2021 ESG + Incentives Report

John Borneman is Managing Director, Tatyana Day is Senior Consultant, and Kevin Masini is a Consultant at Semler Brossy Consulting Group LLC. This post is based on a Semler Brossy memorandum by Mr. Borneman, Ms. Day, Mr. Masini, Matthew Mazzoni, and Jennifer Teefey. Related research from the Program on Corporate Governance includes The Illusory Promise of Stakeholder Governance (discussed on the Forum here) and Will Corporations Deliver to All Stakeholders?, both by Lucian A. Bebchuk and Roberto Tallarita; For Whom Corporate Leaders Bargain by Lucian A. Bebchuk, Kobi Kastiel, and Roberto Tallarita (discussed on the Forum here); and Restoration: The Role Stakeholder Governance Must Play in Recreating a Fair and Sustainable American Economy—A Reply to Professor Rock by Leo E. Strine, Jr. (discussed on the Forum here).

As the use of ESG metrics in incentive plans continues to grow, we see a diverse set of models by which companies incorporate these metrics. As with many ‘non-financial’ metrics, the use of ESG metrics within a ‘scorecard’ is a common approach, although this is certainly not the only solution. We anticipate the evolution toward incorporating more weighted and prominent ESG structures into plan design to continue to grow in the coming years.

In this post, we analyze the reported design approach to incorporating ESG metrics into incentives within the S&P 500. For purposes of this analysis, we have categorized these design approaches into four groups:

ESG Metric Structure In Incentive Plans

The most common approaches to incorporating ESG metrics in incentive plans are to use them as part of a scorecard of non-financial or strategic objectives or as part of an individual performance assessment that is used to adjust incentive plan performance. Both of these models typically include a degree of subjectivity in assessing performance, especially in the case of individual performance assessments, which are often based on discretionary evaluations. While more formulaic and specifically-weighted metrics or modifiers are also used, these are less common for ESG metrics relative to the typical approach used for financial objectives. This finding is especially true for environmental and social sustainability measures, likely as a result of difficulties in quantifying, setting, and measuring goals and outcomes.

We note that regardless of the approach, metrics of focus in any incentive plan do not need to have a large weighting to be effective. Even a relatively limited impact on inventive payouts can be meaningful by signaling the importance of core principles and objectives of the business.

Examples of Sustainability vs. Operational Metrics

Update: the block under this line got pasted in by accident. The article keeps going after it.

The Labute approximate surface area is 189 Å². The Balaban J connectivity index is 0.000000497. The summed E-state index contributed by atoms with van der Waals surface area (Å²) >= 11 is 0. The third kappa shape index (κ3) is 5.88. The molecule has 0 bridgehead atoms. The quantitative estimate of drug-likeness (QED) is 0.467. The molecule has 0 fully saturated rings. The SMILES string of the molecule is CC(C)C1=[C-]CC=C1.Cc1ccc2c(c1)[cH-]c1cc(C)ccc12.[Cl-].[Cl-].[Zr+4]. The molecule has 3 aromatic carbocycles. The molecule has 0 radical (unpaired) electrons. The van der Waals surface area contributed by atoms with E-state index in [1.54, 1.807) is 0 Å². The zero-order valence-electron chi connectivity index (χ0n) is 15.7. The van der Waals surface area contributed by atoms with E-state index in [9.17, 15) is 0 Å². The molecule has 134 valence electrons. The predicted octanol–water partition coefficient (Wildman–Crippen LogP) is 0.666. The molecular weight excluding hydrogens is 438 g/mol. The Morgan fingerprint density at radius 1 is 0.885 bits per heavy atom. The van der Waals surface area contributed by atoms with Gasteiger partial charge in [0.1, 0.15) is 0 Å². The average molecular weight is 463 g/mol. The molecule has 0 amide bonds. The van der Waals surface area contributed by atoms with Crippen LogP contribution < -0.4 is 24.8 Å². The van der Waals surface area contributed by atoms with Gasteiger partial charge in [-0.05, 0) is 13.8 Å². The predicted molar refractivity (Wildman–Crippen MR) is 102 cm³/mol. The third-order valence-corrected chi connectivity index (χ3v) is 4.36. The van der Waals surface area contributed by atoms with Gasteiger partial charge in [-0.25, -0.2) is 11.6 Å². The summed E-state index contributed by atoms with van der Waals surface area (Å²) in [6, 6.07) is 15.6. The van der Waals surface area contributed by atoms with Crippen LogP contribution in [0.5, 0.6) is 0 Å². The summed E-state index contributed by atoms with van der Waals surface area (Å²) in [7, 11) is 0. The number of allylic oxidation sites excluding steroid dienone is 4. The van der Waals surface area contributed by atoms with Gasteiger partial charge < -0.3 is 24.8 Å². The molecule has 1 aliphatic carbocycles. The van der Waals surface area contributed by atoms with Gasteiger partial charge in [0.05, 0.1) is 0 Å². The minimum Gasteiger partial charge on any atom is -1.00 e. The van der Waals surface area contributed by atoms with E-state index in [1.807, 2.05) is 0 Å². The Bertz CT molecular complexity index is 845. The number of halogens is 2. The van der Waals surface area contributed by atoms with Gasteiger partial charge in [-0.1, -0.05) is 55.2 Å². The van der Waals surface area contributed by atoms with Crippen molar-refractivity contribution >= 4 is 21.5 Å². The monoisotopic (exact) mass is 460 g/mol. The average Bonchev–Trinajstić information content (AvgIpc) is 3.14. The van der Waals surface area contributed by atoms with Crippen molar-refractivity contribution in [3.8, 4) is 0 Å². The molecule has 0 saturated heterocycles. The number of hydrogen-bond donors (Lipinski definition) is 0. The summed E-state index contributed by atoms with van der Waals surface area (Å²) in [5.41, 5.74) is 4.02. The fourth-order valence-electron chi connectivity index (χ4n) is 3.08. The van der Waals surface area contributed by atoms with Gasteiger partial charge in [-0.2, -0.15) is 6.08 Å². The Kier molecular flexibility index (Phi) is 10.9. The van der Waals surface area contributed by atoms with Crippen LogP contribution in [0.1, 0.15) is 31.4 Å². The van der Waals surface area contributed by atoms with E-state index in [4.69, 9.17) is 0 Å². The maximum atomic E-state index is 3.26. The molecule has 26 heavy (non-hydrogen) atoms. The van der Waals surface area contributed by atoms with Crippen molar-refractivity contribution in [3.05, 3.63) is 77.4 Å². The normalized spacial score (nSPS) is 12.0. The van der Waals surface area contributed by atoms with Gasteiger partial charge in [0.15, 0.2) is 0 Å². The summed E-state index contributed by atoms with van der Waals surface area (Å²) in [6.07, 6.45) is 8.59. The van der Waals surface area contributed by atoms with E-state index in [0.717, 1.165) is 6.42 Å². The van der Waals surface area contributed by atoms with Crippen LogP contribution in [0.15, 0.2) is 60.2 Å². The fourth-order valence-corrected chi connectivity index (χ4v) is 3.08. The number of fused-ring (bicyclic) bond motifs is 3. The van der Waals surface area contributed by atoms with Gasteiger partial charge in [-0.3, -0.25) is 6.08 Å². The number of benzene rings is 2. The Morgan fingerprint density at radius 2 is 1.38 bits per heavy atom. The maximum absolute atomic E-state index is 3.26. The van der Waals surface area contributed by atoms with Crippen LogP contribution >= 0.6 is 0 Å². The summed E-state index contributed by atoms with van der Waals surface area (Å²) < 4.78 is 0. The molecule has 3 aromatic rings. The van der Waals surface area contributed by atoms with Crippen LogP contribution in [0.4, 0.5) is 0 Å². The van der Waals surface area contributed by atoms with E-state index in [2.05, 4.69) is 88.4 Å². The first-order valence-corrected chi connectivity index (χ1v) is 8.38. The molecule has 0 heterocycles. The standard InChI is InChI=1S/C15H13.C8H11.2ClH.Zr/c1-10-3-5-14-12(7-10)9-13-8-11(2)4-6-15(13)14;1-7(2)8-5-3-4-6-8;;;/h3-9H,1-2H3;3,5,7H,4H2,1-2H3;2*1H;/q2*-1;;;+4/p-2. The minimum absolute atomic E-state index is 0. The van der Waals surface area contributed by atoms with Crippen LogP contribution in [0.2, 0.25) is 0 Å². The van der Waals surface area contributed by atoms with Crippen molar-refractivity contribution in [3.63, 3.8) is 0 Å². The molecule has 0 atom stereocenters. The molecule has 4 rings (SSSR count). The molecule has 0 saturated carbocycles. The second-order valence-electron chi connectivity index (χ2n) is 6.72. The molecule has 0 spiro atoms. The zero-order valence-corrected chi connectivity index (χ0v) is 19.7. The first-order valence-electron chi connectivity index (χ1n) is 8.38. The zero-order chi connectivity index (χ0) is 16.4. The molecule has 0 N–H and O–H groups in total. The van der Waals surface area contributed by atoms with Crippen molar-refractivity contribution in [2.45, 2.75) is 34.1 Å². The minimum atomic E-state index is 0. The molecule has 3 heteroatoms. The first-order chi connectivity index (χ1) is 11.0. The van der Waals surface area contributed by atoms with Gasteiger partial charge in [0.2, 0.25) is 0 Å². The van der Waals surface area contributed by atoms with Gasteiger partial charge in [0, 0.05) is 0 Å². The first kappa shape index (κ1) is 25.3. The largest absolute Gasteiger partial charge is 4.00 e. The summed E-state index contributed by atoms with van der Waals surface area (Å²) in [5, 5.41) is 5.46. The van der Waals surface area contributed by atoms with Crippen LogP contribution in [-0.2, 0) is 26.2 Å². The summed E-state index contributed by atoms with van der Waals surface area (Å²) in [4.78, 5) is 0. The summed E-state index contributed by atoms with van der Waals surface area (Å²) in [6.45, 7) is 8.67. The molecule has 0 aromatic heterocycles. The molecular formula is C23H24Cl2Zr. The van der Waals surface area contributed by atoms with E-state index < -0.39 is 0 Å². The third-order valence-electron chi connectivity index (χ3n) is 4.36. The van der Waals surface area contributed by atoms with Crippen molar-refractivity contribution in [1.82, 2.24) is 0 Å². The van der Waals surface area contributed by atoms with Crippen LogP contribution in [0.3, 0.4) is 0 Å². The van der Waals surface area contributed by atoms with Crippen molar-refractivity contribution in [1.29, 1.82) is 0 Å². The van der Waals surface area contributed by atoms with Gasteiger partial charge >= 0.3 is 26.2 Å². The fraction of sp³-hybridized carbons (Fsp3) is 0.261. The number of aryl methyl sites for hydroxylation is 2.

Looking at the most common ESG metrics in incentive plans in more detail, we see these trends highlighted even more prominently. Diversity & Inclusion (D&I), for example, is rarely a separate and individually weighted metric, and both D&I and Emissions are frequently part of scorecards. Customer Satisfaction, on the other hand, is more often explicitly weighted, likely because it is easier to quantify. That said, scorecards or individual performance assessments are still the most frequently used across measurement types.

ESG Metric Structure In Long-Term Incentives

Currently, it is rare for companies to adopt ESG metrics in long-term plans. With less than 5% of companies in the S&P 500 using ESG in performance shares, the practice is far less common than ESG adoption in annual plans (57%). However, where there are longer-term ESG metrics, the measures tend to be incorporated as stand-alone weighted components or as part of a broader scorecard. The greater prevalence of weighted metrics in long-term vs. annual plans is not surprising, as fixed accounting requires that specific and quantifiable goals for performance shares are set in advance. With the focus on more quantitative goals, it’s also no surprise that long-term ESG measures focus mostly on operational metrics, such as Customer Satisfaction, rather than sustainability metrics.

In addition to the accounting complexities and the desire to maintain an element of discretion in the assessment of sustainability objectives, some companies have intentionally selected the annual incentive plan to drive greater accountability for progress toward a longer-term goal. Annual incentives have a degree of ‘immediacy’ in terms of making progress of ESG goals that may not be as strong as in a long­ term plan. That said, we expect the adoption of ESG in performance shares to increase over time as overall shareholder feedback continues to push for ESG within long-term designs.


Quantitative measures are one way of defining ESG success, but they are not the only way to successfully incorporate these metrics into incentives. It is not surprising that most ESG incentive metrics today are included as part of a broader scorecard or as part of a more discretionary individual assessment. The adoption and higher prevalence of these structures make sense when considering the recent stakeholder focus on sustainability measures, many of which can be difficult to calculate and quantify. Naturally, the harder it is to quantify a goal or outcome, the more likely companies will lean toward a more discretionary approach. In addition, many companies have always measured non-financial metrics in a more discretionary framework, and this trend will likely continue as more and more companies adopt ESG in pay. At the same time, as companies continue to evaluate the importance of ESG, those that currently use a more discretionary structure might consider whether a more prominent and discrete role for ESG may be appropriate.

The complete publication is available here.

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